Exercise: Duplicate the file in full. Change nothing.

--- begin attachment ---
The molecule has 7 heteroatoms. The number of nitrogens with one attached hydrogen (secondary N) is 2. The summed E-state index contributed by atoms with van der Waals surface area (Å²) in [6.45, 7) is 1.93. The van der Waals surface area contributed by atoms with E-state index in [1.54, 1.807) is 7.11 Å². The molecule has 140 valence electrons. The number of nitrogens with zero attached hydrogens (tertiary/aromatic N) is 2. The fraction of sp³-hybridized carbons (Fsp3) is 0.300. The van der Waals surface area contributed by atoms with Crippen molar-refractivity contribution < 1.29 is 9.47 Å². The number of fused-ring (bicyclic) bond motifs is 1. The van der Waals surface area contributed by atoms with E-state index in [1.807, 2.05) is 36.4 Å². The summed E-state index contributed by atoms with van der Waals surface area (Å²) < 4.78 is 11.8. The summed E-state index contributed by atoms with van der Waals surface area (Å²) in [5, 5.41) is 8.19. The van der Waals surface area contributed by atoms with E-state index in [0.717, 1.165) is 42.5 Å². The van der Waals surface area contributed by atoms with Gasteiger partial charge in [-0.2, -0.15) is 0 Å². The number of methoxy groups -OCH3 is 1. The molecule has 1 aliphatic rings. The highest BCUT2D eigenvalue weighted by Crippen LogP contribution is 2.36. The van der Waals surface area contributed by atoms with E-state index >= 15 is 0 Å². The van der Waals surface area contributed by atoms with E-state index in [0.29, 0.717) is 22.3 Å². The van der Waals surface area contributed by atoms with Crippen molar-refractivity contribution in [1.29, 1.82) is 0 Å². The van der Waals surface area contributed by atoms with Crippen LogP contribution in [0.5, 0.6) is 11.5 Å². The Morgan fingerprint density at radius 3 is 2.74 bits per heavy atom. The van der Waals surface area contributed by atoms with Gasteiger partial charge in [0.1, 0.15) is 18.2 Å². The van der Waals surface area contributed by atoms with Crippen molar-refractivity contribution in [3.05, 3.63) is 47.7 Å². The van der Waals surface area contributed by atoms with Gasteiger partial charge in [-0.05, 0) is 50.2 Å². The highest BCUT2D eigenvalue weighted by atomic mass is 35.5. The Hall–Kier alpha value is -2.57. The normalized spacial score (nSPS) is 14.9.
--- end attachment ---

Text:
The molecule has 7 heteroatoms. The number of nitrogens with one attached hydrogen (secondary N) is 2. The summed E-state index contributed by atoms with van der Waals surface area (Å²) in [6.45, 7) is 1.93. The van der Waals surface area contributed by atoms with E-state index in [1.54, 1.807) is 7.11 Å². The molecule has 140 valence electrons. The number of nitrogens with zero attached hydrogens (tertiary/aromatic N) is 2. The fraction of sp³-hybridized carbons (Fsp3) is 0.300. The van der Waals surface area contributed by atoms with Crippen molar-refractivity contribution < 1.29 is 9.47 Å². The number of fused-ring (bicyclic) bond motifs is 1. The van der Waals surface area contributed by atoms with E-state index in [1.807, 2.05) is 36.4 Å². The summed E-state index contributed by atoms with van der Waals surface area (Å²) < 4.78 is 11.8. The summed E-state index contributed by atoms with van der Waals surface area (Å²) in [5, 5.41) is 8.19. The van der Waals surface area contributed by atoms with E-state index in [0.717, 1.165) is 42.5 Å². The van der Waals surface area contributed by atoms with Gasteiger partial charge in [-0.2, -0.15) is 0 Å². The number of methoxy groups -OCH3 is 1. The molecule has 1 aliphatic rings. The highest BCUT2D eigenvalue weighted by Crippen LogP contribution is 2.36. The van der Waals surface area contributed by atoms with E-state index >= 15 is 0 Å². The van der Waals surface area contributed by atoms with E-state index in [0.29, 0.717) is 22.3 Å². The van der Waals surface area contributed by atoms with Crippen molar-refractivity contribution in [1.29, 1.82) is 0 Å². The van der Waals surface area contributed by atoms with Crippen LogP contribution in [0.5, 0.6) is 11.5 Å². The Morgan fingerprint density at radius 3 is 2.74 bits per heavy atom. The van der Waals surface area contributed by atoms with Gasteiger partial charge in [0.1, 0.15) is 18.2 Å². The van der Waals surface area contributed by atoms with Crippen molar-refractivity contribution in [3.05, 3.63) is 47.7 Å². The van der Waals surface area contributed by atoms with Gasteiger partial charge in [-0.05, 0) is 50.2 Å². The highest BCUT2D eigenvalue weighted by atomic mass is 35.5. The Hall–Kier alpha value is -2.57. The normalized spacial score (nSPS) is 14.9.